This year, the Paralympics will have more TV coverage than ever before, and with the success of the Olympics, the momentum will only build over the next month. Here are some facts about the Paralympics to introduce you to it.
It’s worth stating to begin with that Paralympic athletes are elite, world-class athletes. Like all athletes, they train hard, look after their bodies, eat carefully, and have a determination and drive that is to be admired by all of us. Though not as big as the Olympics, the Paralympics is still the second biggest sporting competition in the world. Look out for Anne Wafula Strike, a wheelchair racer who came to speak at the2012 commissioning event in April; Ellie Simmonds, teenage swimming star; and Oscar Pistorius, the ‘blade-runner’, who’s already been competing for South Africa in the Olympics.
There are only 21 sports in the Paralympics. Some are adapted versions of regular Olympic sports – eg wheelchair basketball and sitting volleyball. Others are unique to the Paralympics. Look out for Boccia, a sport a bit like boules involving directing a ball to hit a jack, and Goalball, a game somewhat like Handball, played with blindfolds and a team of three. If you want a fun way to get active in your church, a Seniors vs Youth game of Boccia could be a great way to start! (Those with mobility impairments can use a ramp to direct their ball, which can be operated by giving instructions to an assistant.)
The Torch Relay
Unlike the Olympic flame, the Paralympic flame can be split to allow it to travel to multiple destinations. A flame will be lit in each capital city – London, Belfast, Edinburgh and Cardiff – and will be taken to Stoke Mandeville to combine to make the torch relay flame. It is then run to London to start the Games.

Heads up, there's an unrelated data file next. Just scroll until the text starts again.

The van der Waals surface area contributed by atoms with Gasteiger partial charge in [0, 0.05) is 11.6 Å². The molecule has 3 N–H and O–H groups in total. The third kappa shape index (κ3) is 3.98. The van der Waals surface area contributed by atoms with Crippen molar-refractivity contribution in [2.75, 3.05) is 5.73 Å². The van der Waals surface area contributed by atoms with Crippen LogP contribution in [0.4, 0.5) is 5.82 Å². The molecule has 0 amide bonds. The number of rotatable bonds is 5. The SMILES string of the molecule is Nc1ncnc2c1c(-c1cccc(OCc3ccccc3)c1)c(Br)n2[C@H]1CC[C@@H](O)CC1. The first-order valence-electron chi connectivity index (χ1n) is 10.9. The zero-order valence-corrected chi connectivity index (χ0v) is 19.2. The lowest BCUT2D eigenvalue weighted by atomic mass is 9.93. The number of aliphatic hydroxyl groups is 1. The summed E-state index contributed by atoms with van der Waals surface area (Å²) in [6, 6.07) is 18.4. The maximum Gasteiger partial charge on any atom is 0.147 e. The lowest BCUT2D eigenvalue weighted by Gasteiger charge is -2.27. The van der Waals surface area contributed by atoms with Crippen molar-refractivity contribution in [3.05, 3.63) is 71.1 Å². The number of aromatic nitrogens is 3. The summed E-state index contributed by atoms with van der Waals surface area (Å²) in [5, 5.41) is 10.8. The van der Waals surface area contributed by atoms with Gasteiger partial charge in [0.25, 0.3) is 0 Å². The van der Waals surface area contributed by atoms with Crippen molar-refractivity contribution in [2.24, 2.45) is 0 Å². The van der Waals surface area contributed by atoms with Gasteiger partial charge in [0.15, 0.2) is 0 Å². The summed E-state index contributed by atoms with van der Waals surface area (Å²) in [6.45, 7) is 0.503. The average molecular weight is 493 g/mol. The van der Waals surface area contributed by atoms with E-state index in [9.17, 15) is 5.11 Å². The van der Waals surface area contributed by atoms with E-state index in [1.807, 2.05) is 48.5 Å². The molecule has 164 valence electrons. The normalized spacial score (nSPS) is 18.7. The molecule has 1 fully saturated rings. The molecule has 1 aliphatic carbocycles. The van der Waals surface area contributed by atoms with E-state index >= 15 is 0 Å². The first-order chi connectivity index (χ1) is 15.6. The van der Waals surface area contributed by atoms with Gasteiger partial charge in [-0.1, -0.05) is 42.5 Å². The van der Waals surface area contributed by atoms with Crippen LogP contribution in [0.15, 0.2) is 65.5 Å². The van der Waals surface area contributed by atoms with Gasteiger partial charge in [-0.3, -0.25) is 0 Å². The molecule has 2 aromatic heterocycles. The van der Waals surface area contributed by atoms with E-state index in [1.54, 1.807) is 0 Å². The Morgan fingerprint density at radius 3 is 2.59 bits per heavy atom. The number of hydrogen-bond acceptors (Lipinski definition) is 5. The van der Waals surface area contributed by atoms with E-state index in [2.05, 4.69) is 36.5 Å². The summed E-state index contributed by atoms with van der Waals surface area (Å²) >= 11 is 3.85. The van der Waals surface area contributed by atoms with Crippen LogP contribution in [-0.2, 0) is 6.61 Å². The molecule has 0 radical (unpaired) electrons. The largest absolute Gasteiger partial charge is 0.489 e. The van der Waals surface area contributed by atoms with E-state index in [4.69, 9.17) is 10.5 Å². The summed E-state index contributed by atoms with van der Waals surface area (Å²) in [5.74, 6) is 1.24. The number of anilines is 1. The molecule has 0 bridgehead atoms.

The Dates: 24 August to 9 September
It’s nearly here! The key dates of the Paralympics are:
Torch relay festivals: London – 24 August; Belfast – 25 August; Edinburgh – 26 August; Cardiff – 27 August; Stoke Mandeville – 28 August.
The Opening Ceremony is on Wednesday 29 August, and the Closing Ceremony on Sunday 9 September.
The transport implications
- Although traffic and congestion during the Olympics has been fairly light, it’s worth bearing in mind that half of the competition takes place after schools have gone back, and business begins again in earnest. And Paralympic athletes tend to have more equipment, which will be driven around on Games Lanes. So continue to use www.getaheadofthegames.com to plan your journeys.
- The majority of events take place on the Olympic Park (Earl’s Court, Wembley, and Wimbledon are no longer in use), so these place will be quieter.
- It’s predicted that a higher proportion of spectators will have disabilities themselves. So if you’re in the habit of giving directions to lost tourists, be aware that not all tube stations have lifts, and even then some are quite complicated to get around in a wheelchair. Take time to learn your regular stations well.
Watching the Paralympics
The tickets are quickly selling out, so get them while you can! If you’re planning to screen events at church, the coverage is on Channel 4, and you may need a special licence to show it. With over 150 hours of coverage, this should be the most watched Paralympics ever. So get together and get ready to enjoy some more world-class sport!
To find out more, visit www.london2012.com/paralympics.